In the above example, using the key below we know there’s an upstream change, and a conflict.

Code Folding has been made easier in Xcode 10 as well, which is ideal when refactoring: by tapping on the code-folding ribbon to the right of the line numbers you can fold or expand any code segment (a code block surrounded by braces) in the file you are currently editing.

To turn on code folding you simply need to go to Xcode / Preferences / Text Editing and tap the checkbox next to code folding ribbon:

Multi-Curser editing  now allows you to change multiple lines simultaneously, holding ctrl+shift as you tap at different lines of code allows this to be done:

Furthermore, column editing is also possible simply by holding down the option key and dragging a box over the column you want edit or remove in your code.

Instrument Customization

“You can build your own instrument with custom visualization and data analysis.”

“Xcode includes templates so you can build instruments using the same tools that Apple uses. Your instruments can easily be shared as part of your project and installed by other team members or users of your public frameworks.”

Quicker Compilation / Speed Improvements

With Swift 4.2 you can now achieve quicker compilation times; in fact Apple apple claims that some large apps can build twice as fast using Swift 4.2 and Xcode 10 compared with Swift 4 compilation times.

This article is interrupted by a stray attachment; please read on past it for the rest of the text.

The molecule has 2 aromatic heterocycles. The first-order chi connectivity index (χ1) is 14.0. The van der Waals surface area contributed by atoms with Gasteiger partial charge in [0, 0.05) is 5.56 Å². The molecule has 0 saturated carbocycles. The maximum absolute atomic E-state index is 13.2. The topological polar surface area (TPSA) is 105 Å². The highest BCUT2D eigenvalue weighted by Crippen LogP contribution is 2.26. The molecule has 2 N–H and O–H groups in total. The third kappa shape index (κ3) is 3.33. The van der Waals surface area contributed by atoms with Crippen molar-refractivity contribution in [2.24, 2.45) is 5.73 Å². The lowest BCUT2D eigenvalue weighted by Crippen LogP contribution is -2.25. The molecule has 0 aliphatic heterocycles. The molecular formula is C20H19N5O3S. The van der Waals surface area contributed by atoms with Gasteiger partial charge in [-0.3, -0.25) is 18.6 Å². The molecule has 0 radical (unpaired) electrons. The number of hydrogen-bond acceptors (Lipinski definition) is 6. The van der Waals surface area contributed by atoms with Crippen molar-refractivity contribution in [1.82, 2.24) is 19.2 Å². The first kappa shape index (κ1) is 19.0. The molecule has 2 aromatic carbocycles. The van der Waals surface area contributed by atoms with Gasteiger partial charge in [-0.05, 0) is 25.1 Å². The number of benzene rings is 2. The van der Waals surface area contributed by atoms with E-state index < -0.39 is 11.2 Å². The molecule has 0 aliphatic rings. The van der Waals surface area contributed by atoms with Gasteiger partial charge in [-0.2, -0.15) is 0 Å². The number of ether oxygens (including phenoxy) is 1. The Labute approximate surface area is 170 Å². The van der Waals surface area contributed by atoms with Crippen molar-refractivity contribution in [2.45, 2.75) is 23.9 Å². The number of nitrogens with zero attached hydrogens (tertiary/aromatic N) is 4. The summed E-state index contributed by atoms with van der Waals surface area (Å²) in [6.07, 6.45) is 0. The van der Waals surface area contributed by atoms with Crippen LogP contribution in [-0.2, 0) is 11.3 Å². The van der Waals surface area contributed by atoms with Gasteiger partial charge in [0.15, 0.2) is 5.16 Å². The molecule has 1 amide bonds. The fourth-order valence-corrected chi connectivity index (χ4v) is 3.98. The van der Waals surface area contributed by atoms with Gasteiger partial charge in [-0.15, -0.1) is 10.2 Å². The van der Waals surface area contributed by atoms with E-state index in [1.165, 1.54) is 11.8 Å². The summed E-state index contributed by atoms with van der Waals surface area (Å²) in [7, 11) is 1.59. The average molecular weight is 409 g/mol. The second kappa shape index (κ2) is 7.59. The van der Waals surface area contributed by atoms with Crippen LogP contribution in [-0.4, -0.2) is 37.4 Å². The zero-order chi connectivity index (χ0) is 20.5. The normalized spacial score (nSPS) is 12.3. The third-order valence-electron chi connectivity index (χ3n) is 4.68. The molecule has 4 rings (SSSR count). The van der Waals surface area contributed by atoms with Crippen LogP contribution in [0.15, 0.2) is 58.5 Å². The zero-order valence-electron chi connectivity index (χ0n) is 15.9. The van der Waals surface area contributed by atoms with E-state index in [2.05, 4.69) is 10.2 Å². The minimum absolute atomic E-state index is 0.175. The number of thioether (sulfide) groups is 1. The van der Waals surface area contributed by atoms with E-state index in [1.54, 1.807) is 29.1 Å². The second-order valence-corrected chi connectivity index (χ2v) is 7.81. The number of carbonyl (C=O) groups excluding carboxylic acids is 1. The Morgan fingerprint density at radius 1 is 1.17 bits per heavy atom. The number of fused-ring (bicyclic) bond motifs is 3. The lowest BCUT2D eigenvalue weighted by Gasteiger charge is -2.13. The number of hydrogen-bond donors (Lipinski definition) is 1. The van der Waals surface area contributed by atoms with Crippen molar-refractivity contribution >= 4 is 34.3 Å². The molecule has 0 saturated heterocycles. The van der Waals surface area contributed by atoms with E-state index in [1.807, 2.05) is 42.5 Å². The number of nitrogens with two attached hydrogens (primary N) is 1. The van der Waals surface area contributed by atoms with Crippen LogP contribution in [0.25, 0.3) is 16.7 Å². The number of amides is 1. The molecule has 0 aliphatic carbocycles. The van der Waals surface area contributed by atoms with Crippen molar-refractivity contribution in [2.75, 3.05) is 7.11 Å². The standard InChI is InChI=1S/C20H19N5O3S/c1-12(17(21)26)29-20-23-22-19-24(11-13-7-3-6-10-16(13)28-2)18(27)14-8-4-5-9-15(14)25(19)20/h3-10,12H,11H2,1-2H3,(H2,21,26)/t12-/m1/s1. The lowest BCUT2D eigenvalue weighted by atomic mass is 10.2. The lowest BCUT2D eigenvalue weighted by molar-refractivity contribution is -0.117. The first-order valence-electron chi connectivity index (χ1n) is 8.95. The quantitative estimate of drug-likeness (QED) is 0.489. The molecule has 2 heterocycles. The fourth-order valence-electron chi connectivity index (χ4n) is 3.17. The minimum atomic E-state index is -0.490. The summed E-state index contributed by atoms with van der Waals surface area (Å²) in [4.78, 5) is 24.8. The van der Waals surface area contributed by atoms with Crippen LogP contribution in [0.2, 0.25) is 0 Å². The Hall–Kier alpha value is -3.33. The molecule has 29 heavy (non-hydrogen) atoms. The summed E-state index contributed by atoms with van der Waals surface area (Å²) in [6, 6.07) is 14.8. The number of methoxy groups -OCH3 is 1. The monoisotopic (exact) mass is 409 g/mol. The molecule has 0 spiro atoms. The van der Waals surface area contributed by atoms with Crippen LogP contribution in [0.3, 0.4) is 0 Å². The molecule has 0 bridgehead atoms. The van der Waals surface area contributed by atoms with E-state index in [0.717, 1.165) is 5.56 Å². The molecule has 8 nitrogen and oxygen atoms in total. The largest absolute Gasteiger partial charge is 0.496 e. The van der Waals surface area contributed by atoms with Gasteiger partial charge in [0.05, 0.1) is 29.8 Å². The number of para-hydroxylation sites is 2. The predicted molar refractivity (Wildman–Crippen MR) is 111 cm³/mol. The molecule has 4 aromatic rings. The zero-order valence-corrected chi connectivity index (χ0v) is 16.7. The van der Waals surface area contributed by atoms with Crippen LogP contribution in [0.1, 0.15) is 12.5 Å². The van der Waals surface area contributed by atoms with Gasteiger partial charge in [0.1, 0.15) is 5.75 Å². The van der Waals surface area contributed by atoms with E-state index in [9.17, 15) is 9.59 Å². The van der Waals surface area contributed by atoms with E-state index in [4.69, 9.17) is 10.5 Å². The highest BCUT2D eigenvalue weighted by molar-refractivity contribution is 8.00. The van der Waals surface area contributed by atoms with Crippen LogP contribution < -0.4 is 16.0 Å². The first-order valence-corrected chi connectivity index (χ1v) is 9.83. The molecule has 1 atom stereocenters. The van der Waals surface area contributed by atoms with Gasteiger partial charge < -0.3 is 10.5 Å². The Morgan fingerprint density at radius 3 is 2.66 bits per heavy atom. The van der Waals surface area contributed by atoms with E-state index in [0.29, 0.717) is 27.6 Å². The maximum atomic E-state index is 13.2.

Load times for large documents are claimed to be up to 2.5x faster.

Code completion has also been improved, since code completion will now provide a more focused set of results and will limit its suggested completions to those which are “high-confidence matches”with what you have typed.

Jump to Definition now provides contextual details such as file and line information on where the suggested definitions are located.

Testing Improvements

It has often been a bugbear of Xcode developers that unit test in Xcode ran very slowly compared with testing in other IDEs. To address this, Apple has apparently placed a focus on improving times for executing tests.